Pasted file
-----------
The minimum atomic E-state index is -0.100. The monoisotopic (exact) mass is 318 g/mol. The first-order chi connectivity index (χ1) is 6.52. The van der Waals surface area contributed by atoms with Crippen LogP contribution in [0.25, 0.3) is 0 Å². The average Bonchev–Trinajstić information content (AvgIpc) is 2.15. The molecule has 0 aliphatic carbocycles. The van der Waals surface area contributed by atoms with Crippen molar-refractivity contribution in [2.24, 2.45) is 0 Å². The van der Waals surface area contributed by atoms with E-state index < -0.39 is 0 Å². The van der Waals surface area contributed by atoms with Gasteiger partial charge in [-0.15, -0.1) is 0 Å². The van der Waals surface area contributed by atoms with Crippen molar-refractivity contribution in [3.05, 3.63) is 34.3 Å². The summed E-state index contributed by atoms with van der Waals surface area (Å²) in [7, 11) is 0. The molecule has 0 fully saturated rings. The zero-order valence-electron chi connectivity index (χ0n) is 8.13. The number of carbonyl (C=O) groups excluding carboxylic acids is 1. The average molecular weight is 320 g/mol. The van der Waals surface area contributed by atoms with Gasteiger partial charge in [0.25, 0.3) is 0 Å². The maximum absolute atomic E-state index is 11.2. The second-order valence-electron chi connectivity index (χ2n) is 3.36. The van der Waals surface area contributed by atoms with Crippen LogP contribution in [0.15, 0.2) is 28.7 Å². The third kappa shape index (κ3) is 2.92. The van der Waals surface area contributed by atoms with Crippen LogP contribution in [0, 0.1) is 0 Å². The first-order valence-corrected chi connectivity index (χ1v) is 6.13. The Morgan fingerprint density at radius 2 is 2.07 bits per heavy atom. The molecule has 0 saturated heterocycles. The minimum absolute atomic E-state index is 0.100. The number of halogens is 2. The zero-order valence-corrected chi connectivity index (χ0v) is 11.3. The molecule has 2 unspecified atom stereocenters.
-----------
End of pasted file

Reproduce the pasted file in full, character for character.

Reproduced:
The minimum atomic E-state index is -0.100. The monoisotopic (exact) mass is 318 g/mol. The first-order chi connectivity index (χ1) is 6.52. The van der Waals surface area contributed by atoms with Crippen LogP contribution in [0.25, 0.3) is 0 Å². The average Bonchev–Trinajstić information content (AvgIpc) is 2.15. The molecule has 0 aliphatic carbocycles. The van der Waals surface area contributed by atoms with Crippen molar-refractivity contribution in [2.24, 2.45) is 0 Å². The van der Waals surface area contributed by atoms with E-state index < -0.39 is 0 Å². The van der Waals surface area contributed by atoms with Gasteiger partial charge in [-0.15, -0.1) is 0 Å². The van der Waals surface area contributed by atoms with Crippen molar-refractivity contribution in [3.05, 3.63) is 34.3 Å². The summed E-state index contributed by atoms with van der Waals surface area (Å²) in [7, 11) is 0. The molecule has 0 fully saturated rings. The zero-order valence-electron chi connectivity index (χ0n) is 8.13. The number of carbonyl (C=O) groups excluding carboxylic acids is 1. The average molecular weight is 320 g/mol. The van der Waals surface area contributed by atoms with Gasteiger partial charge in [0.25, 0.3) is 0 Å². The maximum absolute atomic E-state index is 11.2. The second-order valence-electron chi connectivity index (χ2n) is 3.36. The van der Waals surface area contributed by atoms with Crippen LogP contribution in [0.15, 0.2) is 28.7 Å². The third kappa shape index (κ3) is 2.92. The van der Waals surface area contributed by atoms with Crippen LogP contribution in [0, 0.1) is 0 Å². The first-order valence-corrected chi connectivity index (χ1v) is 6.13. The Morgan fingerprint density at radius 2 is 2.07 bits per heavy atom. The molecule has 0 saturated heterocycles. The minimum absolute atomic E-state index is 0.100. The number of halogens is 2. The zero-order valence-corrected chi connectivity index (χ0v) is 11.3. The molecule has 2 unspecified atom stereocenters.